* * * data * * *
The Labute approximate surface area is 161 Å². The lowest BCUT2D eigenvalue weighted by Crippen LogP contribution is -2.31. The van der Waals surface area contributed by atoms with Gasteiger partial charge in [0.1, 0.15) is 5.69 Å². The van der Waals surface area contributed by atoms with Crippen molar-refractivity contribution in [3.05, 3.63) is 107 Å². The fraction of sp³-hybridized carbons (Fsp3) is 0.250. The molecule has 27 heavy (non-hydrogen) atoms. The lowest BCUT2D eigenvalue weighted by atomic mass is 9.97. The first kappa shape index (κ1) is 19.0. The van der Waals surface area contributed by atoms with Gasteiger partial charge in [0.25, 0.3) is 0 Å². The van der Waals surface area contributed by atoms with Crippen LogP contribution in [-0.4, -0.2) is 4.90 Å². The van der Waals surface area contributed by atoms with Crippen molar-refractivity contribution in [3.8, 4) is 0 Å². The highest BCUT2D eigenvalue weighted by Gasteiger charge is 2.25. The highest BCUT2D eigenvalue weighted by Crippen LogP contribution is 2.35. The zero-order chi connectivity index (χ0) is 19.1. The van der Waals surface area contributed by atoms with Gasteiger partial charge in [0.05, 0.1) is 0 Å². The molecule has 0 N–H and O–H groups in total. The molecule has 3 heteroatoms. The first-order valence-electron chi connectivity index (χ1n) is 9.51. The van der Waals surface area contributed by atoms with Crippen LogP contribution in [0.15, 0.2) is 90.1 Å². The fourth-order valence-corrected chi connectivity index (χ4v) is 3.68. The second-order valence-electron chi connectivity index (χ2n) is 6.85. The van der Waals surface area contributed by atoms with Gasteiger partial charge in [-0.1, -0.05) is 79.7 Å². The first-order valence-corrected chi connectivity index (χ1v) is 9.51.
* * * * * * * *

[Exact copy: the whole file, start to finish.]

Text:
The Labute approximate surface area is 161 Å². The lowest BCUT2D eigenvalue weighted by Crippen LogP contribution is -2.31. The van der Waals surface area contributed by atoms with Gasteiger partial charge in [0.1, 0.15) is 5.69 Å². The van der Waals surface area contributed by atoms with Crippen molar-refractivity contribution in [3.05, 3.63) is 107 Å². The fraction of sp³-hybridized carbons (Fsp3) is 0.250. The molecule has 27 heavy (non-hydrogen) atoms. The lowest BCUT2D eigenvalue weighted by atomic mass is 9.97. The first kappa shape index (κ1) is 19.0. The van der Waals surface area contributed by atoms with Gasteiger partial charge in [0.25, 0.3) is 0 Å². The van der Waals surface area contributed by atoms with Crippen LogP contribution in [-0.4, -0.2) is 4.90 Å². The van der Waals surface area contributed by atoms with Crippen molar-refractivity contribution in [3.8, 4) is 0 Å². The highest BCUT2D eigenvalue weighted by Gasteiger charge is 2.25. The highest BCUT2D eigenvalue weighted by Crippen LogP contribution is 2.35. The zero-order chi connectivity index (χ0) is 19.1. The van der Waals surface area contributed by atoms with Gasteiger partial charge in [0.05, 0.1) is 0 Å². The molecule has 0 N–H and O–H groups in total. The molecule has 3 heteroatoms. The first-order valence-electron chi connectivity index (χ1n) is 9.51. The van der Waals surface area contributed by atoms with Crippen LogP contribution in [0.15, 0.2) is 90.1 Å². The fourth-order valence-corrected chi connectivity index (χ4v) is 3.68. The second-order valence-electron chi connectivity index (χ2n) is 6.85. The van der Waals surface area contributed by atoms with Gasteiger partial charge in [-0.1, -0.05) is 79.7 Å². The first-order valence-corrected chi connectivity index (χ1v) is 9.51.